Questions do remain: will there be a BC server? A WotLK server? Will there be class/spec balancing? Will Mankrik’s wife still be in the Barrens? The last one is probably yes. The rest? Blizzard doesn’t know yet.

These questions get at the heart of the future of the Classic server. This task is an overwhelmingly large project. Blizzard is doing everything right right now by being open and honest with their fanbase, providing realistic discourse, and flat-out telling people that the Classic server is not for the average current player: it’s for a specific group of people looking for the original WoW experience.

We want to see the Classic server succeed. The Burning Crusade was a hit because Blizzard expanded players’ options: more classes, more specialization with gear, and more quests. Holy Lord more quests. Landing in Hellfire Peninsula and seeing so many quests was probably the biggest shock the first time I arrived there. That and the Fel Reaver. Good ol’ Fel Reaver. Stomping me to death when I afk’d for a beer.

Wrath of the Lich King succeeded because what was once a mythical land, Naxxramas, a place that not even a hardcore raider could get to on most servers, became the starting raid zone for guilds and pugs. Want to see Naxxramas from the inside? Bust your butt leveling to get to 80, and then you could make that happen. Couple that with a more incentivized daily quest system, and people were still playing every day for lengths of time.

Cataclysm, probably one of the most divisive expansions still to this day, was still exceptionally successful. Some people came back to the game just so they could fly in Azeroth – remember that – people couldn’t fly in Azeroth until Cataclysm! This was also the expansion where some classes were getting wildly revamped, and this may have led a lot of people away from the game. I confess I stopped playing my ret pally and hunter at this time.

Mists of Pandaria seemed to come out of left freaking field. I actually laughed when I saw the trailer for it. Fucking pandas? This is a joke, right? Is it April 1? No? Well, fuck me. But then Blizzard went to the playbook of video game dev fundamentals: create zones with blue skies. Think about it. You’re playing a game for 3 hours (or more) at night. Want to stare at black skies with gray rock underneath or blue skies with green grass underneath? I’ll take blue skies every day of the week and twice on Sundays. MoP, ironically, became one of my favorite expansion.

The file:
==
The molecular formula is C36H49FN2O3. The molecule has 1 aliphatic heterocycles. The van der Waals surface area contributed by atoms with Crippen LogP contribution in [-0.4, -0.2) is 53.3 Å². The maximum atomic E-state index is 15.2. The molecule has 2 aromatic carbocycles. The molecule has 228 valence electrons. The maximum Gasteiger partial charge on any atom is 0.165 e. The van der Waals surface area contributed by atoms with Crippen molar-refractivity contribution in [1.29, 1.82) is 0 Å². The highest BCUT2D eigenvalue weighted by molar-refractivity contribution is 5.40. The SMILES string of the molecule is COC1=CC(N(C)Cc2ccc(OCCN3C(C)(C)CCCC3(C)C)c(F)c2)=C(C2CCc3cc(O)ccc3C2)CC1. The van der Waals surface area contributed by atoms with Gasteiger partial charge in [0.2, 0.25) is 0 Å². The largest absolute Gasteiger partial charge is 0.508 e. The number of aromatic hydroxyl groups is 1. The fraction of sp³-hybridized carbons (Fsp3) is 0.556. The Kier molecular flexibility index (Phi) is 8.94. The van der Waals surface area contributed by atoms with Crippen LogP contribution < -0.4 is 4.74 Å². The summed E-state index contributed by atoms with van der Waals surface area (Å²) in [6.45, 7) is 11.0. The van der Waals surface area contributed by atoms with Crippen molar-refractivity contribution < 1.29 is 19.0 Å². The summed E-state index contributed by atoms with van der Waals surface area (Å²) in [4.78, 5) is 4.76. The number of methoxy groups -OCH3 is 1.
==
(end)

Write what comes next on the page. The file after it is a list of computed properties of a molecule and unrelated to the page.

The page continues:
Then came Warlords of Draenor and the invention of the garrison. It was and still is one of the most bass-ackwards decisions Blizzard ever made. I can just picture their brainstorming session for this expansion going something like this:

“You know what we should do? We should take a massively multiplayer online game and make it so they can’t be in the same place at the same time.”

“That’s a great idea, Bill! Let’s do it!”

At least garrisons led to Legion’s class halls, and that was something I could get behind. Wait – I need to go back to that fake conversation again. This time the conversation is taking place in a coder’s cubicle where two friends are ready to go to Chotchkies.

“Hey – did you hear that garrisons fucking blow and we’re removing them in Legion?”

“Yeah – fuck Bill.”

“Yeah – fuck Bill.” (This was the first guy talking.)

Legion has its moments. The patches are weaving together more nicely than in previous expansions. Although the amount of PvE needed to unlock dailies is still ridiculous (unless I’ve missed something in the past few months).

Now we get to look forward to Battle for Azeroth. I’m stoked – and mainly because my brain is connecting Battle for Azeroth with the Classic server. If I have to buy the expansion for it, then that’s ok. I’ll pony up the dough.

I’m actually looking forward to receiving answers to the myriad questions placed upon the developers right now. Below are my favorite questions that I look forward to seeing answered.

  1. Will bandages still be a viable option for “oh shit I need a heal” in dungeons? Think about how many times a rogue was off in the corner of a boss fight fucking bandaging. “Where’s the rogue!? Oh, using a mageweave bandage outside of line of sight. Fan-tastic.”
  2. Are class-specific tasks still going to be around? For example, will hunters need to feed pets and make sure the pet’s happiness level is high enough? Will warlocks need to fill their entire bagspace with 37 soul shards? Will paladins need to stack reagents for Blessing of Kings and whatnot? These are important questions! Well not really, but they are in my head at least.
  3. Are flight plans going to be connected to each other, or are we going to need to click on individual locations along the route? Remember how long it took to fly from Stranglethorn Vale all the way to Menethil Harbor? Remember how long that took when you couldn’t even fly direct? That’s like watching a 6-year-old pick up a Gameboy. I felt like Gunter from Beerfest watching the bird pop out of the clock.
  4. Will Blizzard introduce more quests? This is pretty self-explanatory. I’d love to see what I’ll describe as side-lore. I don’t want a whole new story, but some more story I’ll sure take.
  5. This is kind of in the spirit of number 2. Can we stack food and potion buffs? Remember creating low level food items just for the +1 stam, +3 stam, and so on? Or stacking level 1 health stones, level 2 health stones, and so on? So much grinding for one stat point increase. But hey, it was fun. Ok it was rigorous and not so fun, but I’m waiting to see how this plays out.

As stated by J. Allen Brack in this Eurogamer piece, “Some of the reason for why we’re not ready to talk about that is… we actually don’t know yet.”

I get it. And when the Classic server launches, I’ll get that too.